Despite a panoply of investor concerns, domestic equity markets continue their march higher. Many of these concerns focus on the uncertainty of the post-election world. Not only are investors keeping a close watch on which candidate is elected as our next president, equally important is whether there is a change in control within the Senate and/or House of Representatives.
There seems to be a perception by some investors that as we wake up Wednesday morning on Nov. 9 we will be living in a new reality that will immediately introduce great uncertainty and turmoil to the capital markets and geopolitical landscape. We don’t share these concerns.
Depending upon who is elected and which party controls the House and/or Senate, the market will immediately try to handicap how this new leadership may impact our economy, fiscal and monetary policy, etc. We also acknowledge that there may be an initial “electoral” shock that hits the market, much like we saw with the Brexit vote. Yet the reality is that people’s behaviors and business activity does not turn on a dime. The economy will be no different on Nov. 9 than it was on Nov. 8.
Capital markets do not like uncertainty. Oftentimes, it is the fear of the unknown that causes anxiety and market weakness. On Nov. 9, investors can begin to focus their attention on how to move forward with our new administration while making adjustments along the way. This is far more constructive than the paralysis that seems to be in place today.
The new administration may wish to introduce new policies quickly after taking office. These programs may have far-reaching implications to all of us. Yet history has shown us that the introduction of these programs takes a long time to be implemented, allowing investors and businesses alike to adapt to a changing landscape. One does not need to look further than the Affordable Care Act, passed in early 2009 (right after President Obama and the Congress came into office), which took years to design and implement.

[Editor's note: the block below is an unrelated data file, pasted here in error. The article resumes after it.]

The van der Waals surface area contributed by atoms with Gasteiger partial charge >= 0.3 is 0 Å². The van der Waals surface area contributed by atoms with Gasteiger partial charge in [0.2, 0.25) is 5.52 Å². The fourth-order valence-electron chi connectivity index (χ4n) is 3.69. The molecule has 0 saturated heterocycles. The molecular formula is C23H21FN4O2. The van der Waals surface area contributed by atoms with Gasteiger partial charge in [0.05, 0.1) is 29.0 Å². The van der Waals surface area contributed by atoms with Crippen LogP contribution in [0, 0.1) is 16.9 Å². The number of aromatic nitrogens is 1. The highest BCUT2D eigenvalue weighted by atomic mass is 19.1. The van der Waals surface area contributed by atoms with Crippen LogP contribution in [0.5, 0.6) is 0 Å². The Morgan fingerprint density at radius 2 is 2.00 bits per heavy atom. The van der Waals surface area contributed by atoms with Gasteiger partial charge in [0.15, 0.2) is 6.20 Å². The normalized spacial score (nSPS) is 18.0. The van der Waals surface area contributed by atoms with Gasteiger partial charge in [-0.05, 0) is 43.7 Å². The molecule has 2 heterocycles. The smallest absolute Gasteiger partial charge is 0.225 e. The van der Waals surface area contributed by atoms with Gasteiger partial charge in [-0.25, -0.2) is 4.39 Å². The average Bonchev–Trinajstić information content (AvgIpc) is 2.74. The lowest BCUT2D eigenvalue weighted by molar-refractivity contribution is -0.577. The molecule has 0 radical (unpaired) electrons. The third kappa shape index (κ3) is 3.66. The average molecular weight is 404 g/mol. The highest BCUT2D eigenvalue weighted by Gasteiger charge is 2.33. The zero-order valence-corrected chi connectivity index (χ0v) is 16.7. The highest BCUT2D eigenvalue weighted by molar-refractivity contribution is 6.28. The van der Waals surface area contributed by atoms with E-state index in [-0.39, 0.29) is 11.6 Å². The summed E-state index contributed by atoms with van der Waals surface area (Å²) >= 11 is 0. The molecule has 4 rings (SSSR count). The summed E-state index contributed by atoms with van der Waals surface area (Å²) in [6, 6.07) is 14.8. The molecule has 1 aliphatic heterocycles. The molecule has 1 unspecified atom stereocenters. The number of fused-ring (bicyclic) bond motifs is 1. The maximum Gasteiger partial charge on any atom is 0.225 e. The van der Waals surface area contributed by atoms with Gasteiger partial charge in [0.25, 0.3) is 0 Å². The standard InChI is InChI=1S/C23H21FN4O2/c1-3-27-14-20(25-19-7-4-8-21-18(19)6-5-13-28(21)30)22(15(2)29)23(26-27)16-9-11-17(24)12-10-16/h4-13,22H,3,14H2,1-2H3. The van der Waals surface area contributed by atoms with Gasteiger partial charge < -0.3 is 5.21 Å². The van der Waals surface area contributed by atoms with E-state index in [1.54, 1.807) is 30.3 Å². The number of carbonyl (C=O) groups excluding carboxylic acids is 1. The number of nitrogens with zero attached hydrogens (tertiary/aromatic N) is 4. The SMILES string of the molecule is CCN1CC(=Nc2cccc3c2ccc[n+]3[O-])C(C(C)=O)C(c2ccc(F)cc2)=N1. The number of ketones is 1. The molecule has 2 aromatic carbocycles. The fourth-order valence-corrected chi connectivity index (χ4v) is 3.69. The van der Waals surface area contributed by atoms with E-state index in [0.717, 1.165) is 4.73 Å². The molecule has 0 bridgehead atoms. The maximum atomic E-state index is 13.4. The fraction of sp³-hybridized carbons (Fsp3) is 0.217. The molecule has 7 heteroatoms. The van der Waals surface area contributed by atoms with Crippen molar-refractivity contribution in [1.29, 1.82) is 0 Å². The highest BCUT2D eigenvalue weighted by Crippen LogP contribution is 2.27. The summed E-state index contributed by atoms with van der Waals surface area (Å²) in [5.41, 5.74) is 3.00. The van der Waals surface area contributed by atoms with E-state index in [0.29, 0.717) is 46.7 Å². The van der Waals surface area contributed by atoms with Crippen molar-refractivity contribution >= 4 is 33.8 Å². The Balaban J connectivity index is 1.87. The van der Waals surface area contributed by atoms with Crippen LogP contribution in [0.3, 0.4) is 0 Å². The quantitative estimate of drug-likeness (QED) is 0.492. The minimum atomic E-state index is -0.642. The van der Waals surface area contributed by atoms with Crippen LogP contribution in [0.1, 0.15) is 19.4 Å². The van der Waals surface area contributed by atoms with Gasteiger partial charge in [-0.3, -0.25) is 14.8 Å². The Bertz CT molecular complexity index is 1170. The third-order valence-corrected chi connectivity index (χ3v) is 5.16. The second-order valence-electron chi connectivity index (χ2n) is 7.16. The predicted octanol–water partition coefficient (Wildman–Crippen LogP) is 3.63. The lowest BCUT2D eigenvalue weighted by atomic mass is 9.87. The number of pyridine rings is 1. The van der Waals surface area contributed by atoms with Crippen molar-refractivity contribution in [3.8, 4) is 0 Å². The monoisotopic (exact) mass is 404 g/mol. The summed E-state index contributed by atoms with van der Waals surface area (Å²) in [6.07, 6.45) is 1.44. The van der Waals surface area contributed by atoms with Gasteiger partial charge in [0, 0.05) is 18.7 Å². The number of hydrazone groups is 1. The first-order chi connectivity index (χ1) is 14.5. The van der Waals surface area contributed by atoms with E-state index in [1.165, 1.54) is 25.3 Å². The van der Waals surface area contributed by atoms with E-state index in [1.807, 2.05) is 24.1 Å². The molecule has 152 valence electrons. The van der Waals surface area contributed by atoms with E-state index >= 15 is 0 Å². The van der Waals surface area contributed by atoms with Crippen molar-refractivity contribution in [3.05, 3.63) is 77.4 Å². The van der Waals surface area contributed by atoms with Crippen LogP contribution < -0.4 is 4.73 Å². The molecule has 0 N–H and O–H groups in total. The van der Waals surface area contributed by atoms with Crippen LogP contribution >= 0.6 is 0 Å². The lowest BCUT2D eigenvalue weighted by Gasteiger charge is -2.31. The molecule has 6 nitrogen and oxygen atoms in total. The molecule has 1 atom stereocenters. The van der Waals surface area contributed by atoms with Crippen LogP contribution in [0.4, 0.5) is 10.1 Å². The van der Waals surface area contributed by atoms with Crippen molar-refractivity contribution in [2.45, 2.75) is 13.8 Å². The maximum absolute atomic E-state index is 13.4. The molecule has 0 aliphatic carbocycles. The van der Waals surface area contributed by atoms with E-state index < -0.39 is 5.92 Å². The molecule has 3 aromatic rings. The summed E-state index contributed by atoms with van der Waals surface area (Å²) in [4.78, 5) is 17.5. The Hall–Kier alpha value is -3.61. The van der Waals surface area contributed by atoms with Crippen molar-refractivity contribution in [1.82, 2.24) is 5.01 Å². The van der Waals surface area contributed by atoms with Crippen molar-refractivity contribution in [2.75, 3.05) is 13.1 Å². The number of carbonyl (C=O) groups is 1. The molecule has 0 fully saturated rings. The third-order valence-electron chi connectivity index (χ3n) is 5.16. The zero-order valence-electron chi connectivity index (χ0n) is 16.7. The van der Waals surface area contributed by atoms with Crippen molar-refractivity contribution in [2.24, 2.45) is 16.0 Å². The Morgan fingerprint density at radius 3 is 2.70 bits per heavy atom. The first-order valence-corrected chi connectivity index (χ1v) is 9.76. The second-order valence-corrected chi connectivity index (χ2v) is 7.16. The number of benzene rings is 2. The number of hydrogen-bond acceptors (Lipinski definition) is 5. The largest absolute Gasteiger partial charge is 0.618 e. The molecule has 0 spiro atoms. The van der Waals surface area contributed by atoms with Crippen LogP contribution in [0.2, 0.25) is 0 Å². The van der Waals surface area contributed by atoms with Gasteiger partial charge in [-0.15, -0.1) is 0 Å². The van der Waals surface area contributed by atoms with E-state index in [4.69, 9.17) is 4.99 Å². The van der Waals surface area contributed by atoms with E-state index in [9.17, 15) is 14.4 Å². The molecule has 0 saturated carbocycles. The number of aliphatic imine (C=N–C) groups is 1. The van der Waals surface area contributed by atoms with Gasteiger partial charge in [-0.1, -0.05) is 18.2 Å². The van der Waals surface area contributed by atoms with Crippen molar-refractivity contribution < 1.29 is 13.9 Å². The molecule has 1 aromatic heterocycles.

Thus, our recommendation is that investors focus on the economy. Our view is that our economy will remain in a slow-growth and low-interest-rate environment in the near term (next 12-18 months) regardless of who is in office. A slow-growth environment with solid fundamental underpinnings, combined with low interest rates, could prove to be a positive catalyst for the equity markets. So, while we are prepared for a rocky ride over the next several weeks, we believe any material weakness will be short-lived and we will attempt to take advantage of such a move. After all, we expect the economy to look pretty much the same on Nov. 9 as it did on the day before.